Weekly Devotional: The Lord Alone Exalted

“The lofty looks of man shall be humbled, the haughtiness of men shall be bowed down, and the LORD alone shall be exalted in that day. For the day of the LORD of hosts shall come upon everything proud and lofty, upon everything lifted up—and it shall be brought low” (Isaiah 2:11-12 NKJV).

Our world marvels at mankind’s stunning and impressive achievements. We celebrate human success and are so often consumed by the latest advancements in modern science, medicine, and technology.

At the center of our universe stands humanity. Our postmodern culture tends to evaluate everything through the lens of the human individual. Such a worldview is foreign to the biblical mindset. In fact, the biblical worldview challenges and affronts our modern outlook.

The biblical writers were overwhelmed by the God of the universe and His awesomeness. They recognized the transience and fragility of human existence against His dwelling in eternity. They saw the folly of human pride and arrogance as God raised up and brought low.

They recognized humanity as created by the Creator to do His will instead of viewing itself as the master of the universe. They understood that God is King and we are not. They also realized that creation—all of it, including humanity—existed to glorify God, not itself. His redemption of the world primarily brings glory to Him and is not about us.

For the biblical writers, God is the subject of the universe, and we are the object. Our modern world flips that around, if we even place God in the sentence at all.

Unfortunately, our modern Christianity can all too often make us the subject and Him the object. We look to Him for what He can do for us, our needs, our salvation, our comfort.

God does care deeply about us, more than we can ever comprehend, but He does not exist for us. We exist for Him. May we be swept away by His awesome majesty!


Father, You are awesome and are enthroned in majesty. May we live each and every day to exalt You in all that we say and do. Amen.

Read more

Arab Journalists and Pro-Israel Christians Agree: Hamas is the Problem

By Arlene Bridges Samuels

When United Arab Emirates (UAE), Bahrain, Israel, and the United States signed the Abraham Accords on the White House lawn on August 13, 2020, it signaled a historic, miraculous opening of cooperation and benefits to each nation. Morocco and Sudan then joined the Accords, and the cooperative efforts have proven to be successful on many levels. A somewhat surprising, yet outstanding outcome, has emerged: Arab journalists are speaking up, defending Israel during Operation Guardian of the Walls. In addition to these voices, more Christians worldwide are speaking up, praying, and sending tangible relief to millions of Israeli civilians under fire.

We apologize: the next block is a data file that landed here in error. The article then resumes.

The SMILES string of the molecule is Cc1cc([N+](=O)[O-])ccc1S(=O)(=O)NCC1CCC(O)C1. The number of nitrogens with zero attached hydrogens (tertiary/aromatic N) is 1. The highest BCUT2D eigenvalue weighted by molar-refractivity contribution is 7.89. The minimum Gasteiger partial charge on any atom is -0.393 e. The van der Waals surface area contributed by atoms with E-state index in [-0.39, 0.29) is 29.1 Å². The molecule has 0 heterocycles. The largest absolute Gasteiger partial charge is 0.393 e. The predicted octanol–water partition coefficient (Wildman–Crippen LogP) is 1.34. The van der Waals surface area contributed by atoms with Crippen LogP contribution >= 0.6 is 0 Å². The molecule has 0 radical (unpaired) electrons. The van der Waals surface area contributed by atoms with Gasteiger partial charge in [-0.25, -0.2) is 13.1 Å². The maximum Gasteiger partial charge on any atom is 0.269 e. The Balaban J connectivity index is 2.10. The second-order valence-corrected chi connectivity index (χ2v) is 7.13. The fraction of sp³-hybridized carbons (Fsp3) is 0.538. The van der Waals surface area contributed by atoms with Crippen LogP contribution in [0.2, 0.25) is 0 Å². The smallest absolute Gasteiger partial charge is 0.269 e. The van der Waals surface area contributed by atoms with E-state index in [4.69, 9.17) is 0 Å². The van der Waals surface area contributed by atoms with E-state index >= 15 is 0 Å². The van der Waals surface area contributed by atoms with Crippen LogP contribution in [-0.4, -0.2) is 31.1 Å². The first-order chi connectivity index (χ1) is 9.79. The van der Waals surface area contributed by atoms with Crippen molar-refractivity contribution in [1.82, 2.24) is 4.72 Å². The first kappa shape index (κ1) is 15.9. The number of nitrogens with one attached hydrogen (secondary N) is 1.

Khaled Abu Toameh, an award-winning Palestinian journalist, rightly points out in his May 20 article for Gatestone Institute that Hamas “serves as a pawn” for Iran and the Muslim Brotherhood as they fight against Israel. He says, “Criticism of Hamas does not make you anti-Palestinian; on the contrary, holding Hamas responsible for the violence and bloodletting actually serves the interests of the Palestinians. How ironic that Arab Muslims are lashing out at Hamas while Israel-haters around the world see no evil in its actions, including the indiscriminate firing of thousands of rockets and missiles into Israel.”

Saudi writer Abdulah Bin Binjad Al Otaibi observed, “Solutions should also stop those [Hamas] who are ready to burn Palestine and its people.” His words could describe Hamas’s firing rockets at three different crossings into Gaza with Israeli and Jordanian truck convoys filled with humanitarian aid. Another writer, Emirati Al-Sheikh Wuldalsalek, adds his accusation that both Hamas and Palestinian Authority President Mahmoud Abbas are “trafficking” in the Palestinian issue.

President of the Bahrain Journalists Association, Ahdeya Ahmed Al Sayed, tweeted about how the children were pulled into the horror—but that children of terror leaders were spared from the atrocities those leaders sanctioned: “Hamas did not use the children of Ismail Haniyeh, Khaled Mashaal or Ali Khamenei as human shields. Hamas used the Palestinian people [as human shields].”

However, there are scores of news outlets within the global mainstream media who habitually dismiss the facts and pay no attention to Arab and Christian voices whose views do not line up with their preferred narratives. Hamas and Palestinian Islamic Jihad, backed by their patron Iran, are the perpetrators. Not Israel.